When: Tuesdays through Saturdays 10 a.m. to 5 p.m., through March 29.
Where: The G. H. Dalsheimer Gallery, 336 N. Charles St.
Call: 727-0866. For its last show, before it closes at the end of March, Dalsheimer is showing portfolios of prints by three nationally known artists, Louise Bourgeois, James Turrell and Terry Winters. Although the general title of the show is "Portfolios: A Common Thread," it's at first difficult to see a common thread beyond such obvious facts as that they're all prints, all black and white, etc., ect.
But then certain connections begin to make themselves seen. For one thing, the work of all these artists is elegant, understated, speaking quietly but authoritatively. Aside from that, however, a thread seems to weave itself through these works from artist to artist; we don't necessarily see the same things in all of them, but there's a progression of sorts.
Bourgeois' portfolio "Anatomy" consists of small etchings that are witty, concise and surprisingly sexual. A face (none of the works in the show has a specific title) which seems to be forming itself as we look is somewhat reminiscent of Klee but its astringent line -- and this happens elsewhere, too -- suddenly goes sensually fuzzy as if intellectuality is giving way to physicality. Eyes look calculating but also fetching. A foot is only a foot but somehow manages to be erotic, too. There is a kind of second innocence, a sophisticated childlikeness in the delight taken in parts of the body.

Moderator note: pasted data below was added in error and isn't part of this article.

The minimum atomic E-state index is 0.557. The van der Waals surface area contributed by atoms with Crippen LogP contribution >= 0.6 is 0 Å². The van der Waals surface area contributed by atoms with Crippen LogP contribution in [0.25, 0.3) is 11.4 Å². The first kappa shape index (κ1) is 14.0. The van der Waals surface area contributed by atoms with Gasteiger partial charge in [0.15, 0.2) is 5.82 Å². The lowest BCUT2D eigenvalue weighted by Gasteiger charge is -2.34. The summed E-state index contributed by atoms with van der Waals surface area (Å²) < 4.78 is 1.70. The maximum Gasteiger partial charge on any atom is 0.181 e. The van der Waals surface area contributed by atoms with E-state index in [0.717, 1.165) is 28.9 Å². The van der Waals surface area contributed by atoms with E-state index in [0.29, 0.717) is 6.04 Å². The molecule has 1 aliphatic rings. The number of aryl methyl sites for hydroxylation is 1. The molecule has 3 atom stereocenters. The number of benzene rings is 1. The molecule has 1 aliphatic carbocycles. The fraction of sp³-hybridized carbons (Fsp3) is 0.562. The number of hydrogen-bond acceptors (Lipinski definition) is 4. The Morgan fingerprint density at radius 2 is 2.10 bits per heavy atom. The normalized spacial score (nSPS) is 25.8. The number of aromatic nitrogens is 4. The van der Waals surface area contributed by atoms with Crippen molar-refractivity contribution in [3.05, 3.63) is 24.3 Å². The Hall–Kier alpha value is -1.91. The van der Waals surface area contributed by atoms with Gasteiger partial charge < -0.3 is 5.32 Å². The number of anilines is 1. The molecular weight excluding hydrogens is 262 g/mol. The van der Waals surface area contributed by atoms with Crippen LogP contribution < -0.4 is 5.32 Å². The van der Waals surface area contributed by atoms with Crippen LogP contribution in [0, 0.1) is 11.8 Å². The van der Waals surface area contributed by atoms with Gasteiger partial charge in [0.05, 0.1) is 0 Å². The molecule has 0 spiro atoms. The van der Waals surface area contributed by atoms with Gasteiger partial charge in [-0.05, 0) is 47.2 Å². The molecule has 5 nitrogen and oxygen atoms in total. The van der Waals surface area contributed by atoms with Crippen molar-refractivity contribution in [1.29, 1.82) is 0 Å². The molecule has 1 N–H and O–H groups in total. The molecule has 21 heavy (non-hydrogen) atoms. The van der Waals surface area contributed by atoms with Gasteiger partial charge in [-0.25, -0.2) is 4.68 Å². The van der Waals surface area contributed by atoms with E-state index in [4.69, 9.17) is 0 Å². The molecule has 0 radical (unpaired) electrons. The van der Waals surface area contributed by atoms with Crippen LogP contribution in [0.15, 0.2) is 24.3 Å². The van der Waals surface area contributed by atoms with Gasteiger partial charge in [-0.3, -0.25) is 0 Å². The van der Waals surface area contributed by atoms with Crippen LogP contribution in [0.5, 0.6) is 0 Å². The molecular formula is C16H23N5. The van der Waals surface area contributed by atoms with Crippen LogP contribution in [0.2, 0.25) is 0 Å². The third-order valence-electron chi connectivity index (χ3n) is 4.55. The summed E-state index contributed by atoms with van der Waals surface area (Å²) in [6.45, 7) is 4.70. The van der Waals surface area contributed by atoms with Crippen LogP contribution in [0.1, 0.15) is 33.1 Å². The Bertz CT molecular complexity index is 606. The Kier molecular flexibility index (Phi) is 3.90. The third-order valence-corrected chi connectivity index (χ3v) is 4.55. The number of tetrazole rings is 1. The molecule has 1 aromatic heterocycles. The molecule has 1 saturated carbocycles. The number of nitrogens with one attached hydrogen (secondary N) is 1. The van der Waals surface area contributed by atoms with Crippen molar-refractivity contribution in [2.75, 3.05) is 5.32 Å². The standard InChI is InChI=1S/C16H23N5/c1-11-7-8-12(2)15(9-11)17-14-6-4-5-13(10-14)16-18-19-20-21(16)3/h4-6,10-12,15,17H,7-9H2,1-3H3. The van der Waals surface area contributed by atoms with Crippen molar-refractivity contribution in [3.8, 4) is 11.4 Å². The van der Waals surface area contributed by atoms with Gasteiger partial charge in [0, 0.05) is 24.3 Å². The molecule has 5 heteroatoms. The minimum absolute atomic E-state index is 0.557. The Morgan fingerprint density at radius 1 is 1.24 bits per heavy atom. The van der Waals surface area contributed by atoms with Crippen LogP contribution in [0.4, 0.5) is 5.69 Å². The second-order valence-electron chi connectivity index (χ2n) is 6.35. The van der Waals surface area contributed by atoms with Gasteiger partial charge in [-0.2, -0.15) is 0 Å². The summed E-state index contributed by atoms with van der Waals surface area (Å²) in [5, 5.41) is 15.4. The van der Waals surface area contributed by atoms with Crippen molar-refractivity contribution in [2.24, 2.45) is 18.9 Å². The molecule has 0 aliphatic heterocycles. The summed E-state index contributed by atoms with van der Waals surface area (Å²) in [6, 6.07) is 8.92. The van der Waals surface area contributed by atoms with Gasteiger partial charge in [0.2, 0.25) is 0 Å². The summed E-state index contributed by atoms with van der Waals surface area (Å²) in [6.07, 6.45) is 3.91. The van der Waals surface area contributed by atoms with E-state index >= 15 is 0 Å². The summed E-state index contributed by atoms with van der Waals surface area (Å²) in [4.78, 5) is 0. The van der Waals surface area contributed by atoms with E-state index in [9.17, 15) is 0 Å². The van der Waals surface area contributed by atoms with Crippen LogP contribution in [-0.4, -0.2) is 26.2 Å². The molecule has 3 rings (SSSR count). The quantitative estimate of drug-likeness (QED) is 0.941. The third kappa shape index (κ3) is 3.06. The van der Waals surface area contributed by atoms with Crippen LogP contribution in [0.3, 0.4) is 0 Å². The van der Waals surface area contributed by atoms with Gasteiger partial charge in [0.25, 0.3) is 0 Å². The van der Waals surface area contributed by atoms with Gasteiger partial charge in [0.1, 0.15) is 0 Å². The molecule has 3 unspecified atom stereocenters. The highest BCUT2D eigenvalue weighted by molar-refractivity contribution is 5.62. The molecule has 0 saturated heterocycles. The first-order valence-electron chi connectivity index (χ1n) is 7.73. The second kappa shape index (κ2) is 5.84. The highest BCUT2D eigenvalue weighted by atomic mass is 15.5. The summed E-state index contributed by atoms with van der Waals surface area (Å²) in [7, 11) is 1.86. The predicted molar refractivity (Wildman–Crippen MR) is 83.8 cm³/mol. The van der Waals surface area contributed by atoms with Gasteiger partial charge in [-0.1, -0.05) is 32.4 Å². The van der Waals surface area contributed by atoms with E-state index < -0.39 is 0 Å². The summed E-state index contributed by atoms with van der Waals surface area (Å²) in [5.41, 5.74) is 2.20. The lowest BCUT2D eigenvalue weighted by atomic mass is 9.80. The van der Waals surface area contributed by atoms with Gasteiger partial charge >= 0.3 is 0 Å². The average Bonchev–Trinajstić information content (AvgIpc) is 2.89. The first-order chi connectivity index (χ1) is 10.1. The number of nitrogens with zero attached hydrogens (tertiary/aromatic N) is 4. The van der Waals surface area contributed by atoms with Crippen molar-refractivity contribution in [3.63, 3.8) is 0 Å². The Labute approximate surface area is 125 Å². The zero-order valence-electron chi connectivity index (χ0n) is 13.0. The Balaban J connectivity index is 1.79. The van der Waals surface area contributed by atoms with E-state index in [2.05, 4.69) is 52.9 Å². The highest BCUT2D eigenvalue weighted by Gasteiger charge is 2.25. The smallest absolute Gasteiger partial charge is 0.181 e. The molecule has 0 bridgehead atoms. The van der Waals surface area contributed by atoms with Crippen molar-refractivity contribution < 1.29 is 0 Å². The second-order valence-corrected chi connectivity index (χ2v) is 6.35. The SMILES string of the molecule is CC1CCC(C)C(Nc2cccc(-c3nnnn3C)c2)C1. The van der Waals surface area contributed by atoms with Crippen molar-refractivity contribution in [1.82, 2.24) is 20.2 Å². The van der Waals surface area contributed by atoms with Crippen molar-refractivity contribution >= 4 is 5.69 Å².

The woodcuts in Winters' series called "Furrows" feature shapes that also look anatomical or at least organic, and they appear almost to change as one watches. One looks like a shock of hair ending in something that was once a neck but has metamorphosed into a grotesquely elongated Adam's apple. Another is either an insect or a pelvis with a distorted bunny's face hanging from it.
But when we're through playing these games we notice, too, how the image relates to the wood-grain background which has been allowed to show in the print, creating ambiguities of light and dark and of plane on plane.
Turrell's beautiful aquatint etchings, the set called "First Light," also deal with light and dark, with illusion of space playing against the picture plane. They are above all ravishing in their extreme delicacy of tone, achieving the merest hints of dark in the white, of light in the darker areas. In that delicacy these geometric objects suggest a sensitivity of touch which is a kind of sensuality, bringing us back to Bourgeois.
Full circle, as it were, and how appropriate for a gallery which is ending as it began, by offering Baltimore distinguished art.